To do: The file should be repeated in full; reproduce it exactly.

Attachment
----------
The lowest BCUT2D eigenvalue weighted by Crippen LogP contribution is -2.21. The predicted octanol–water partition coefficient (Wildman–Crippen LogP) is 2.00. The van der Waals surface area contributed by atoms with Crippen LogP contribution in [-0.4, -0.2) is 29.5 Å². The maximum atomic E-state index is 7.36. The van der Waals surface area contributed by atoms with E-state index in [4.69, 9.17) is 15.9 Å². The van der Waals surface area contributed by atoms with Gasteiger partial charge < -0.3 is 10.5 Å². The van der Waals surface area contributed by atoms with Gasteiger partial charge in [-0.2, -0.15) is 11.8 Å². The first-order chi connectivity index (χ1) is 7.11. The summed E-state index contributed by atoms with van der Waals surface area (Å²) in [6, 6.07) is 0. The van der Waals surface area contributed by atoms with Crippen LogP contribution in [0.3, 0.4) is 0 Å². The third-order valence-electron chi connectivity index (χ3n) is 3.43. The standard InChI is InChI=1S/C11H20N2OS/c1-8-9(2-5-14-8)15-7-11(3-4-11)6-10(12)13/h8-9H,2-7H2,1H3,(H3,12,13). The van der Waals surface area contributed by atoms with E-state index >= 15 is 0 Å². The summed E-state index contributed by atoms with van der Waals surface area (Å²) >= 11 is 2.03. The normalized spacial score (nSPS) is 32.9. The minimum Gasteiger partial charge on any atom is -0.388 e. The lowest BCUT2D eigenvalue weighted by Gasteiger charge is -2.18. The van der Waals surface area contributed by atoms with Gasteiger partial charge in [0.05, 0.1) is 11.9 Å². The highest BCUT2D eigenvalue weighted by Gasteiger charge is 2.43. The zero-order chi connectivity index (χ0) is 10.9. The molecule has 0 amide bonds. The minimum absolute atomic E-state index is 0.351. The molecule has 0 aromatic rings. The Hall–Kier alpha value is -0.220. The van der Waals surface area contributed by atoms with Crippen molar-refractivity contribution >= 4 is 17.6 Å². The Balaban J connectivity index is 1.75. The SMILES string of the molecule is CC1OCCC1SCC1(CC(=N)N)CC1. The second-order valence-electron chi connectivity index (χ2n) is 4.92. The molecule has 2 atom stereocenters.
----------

The lowest BCUT2D eigenvalue weighted by Crippen LogP contribution is -2.21. The predicted octanol–water partition coefficient (Wildman–Crippen LogP) is 2.00. The van der Waals surface area contributed by atoms with Crippen LogP contribution in [-0.4, -0.2) is 29.5 Å². The maximum atomic E-state index is 7.36. The van der Waals surface area contributed by atoms with E-state index in [4.69, 9.17) is 15.9 Å². The van der Waals surface area contributed by atoms with Gasteiger partial charge < -0.3 is 10.5 Å². The van der Waals surface area contributed by atoms with Gasteiger partial charge in [-0.2, -0.15) is 11.8 Å². The first-order chi connectivity index (χ1) is 7.11. The summed E-state index contributed by atoms with van der Waals surface area (Å²) in [6, 6.07) is 0. The van der Waals surface area contributed by atoms with Crippen LogP contribution in [0.3, 0.4) is 0 Å². The third-order valence-electron chi connectivity index (χ3n) is 3.43. The standard InChI is InChI=1S/C11H20N2OS/c1-8-9(2-5-14-8)15-7-11(3-4-11)6-10(12)13/h8-9H,2-7H2,1H3,(H3,12,13). The van der Waals surface area contributed by atoms with E-state index >= 15 is 0 Å². The summed E-state index contributed by atoms with van der Waals surface area (Å²) >= 11 is 2.03. The normalized spacial score (nSPS) is 32.9. The minimum Gasteiger partial charge on any atom is -0.388 e. The lowest BCUT2D eigenvalue weighted by Gasteiger charge is -2.18. The van der Waals surface area contributed by atoms with Gasteiger partial charge in [0.05, 0.1) is 11.9 Å². The highest BCUT2D eigenvalue weighted by Gasteiger charge is 2.43. The zero-order chi connectivity index (χ0) is 10.9. The molecule has 0 amide bonds. The minimum absolute atomic E-state index is 0.351. The molecule has 0 aromatic rings. The Hall–Kier alpha value is -0.220. The van der Waals surface area contributed by atoms with Crippen molar-refractivity contribution >= 4 is 17.6 Å². The Balaban J connectivity index is 1.75. The SMILES string of the molecule is CC1OCCC1SCC1(CC(=N)N)CC1. The second-order valence-electron chi connectivity index (χ2n) is 4.92. The molecule has 2 atom stereocenters.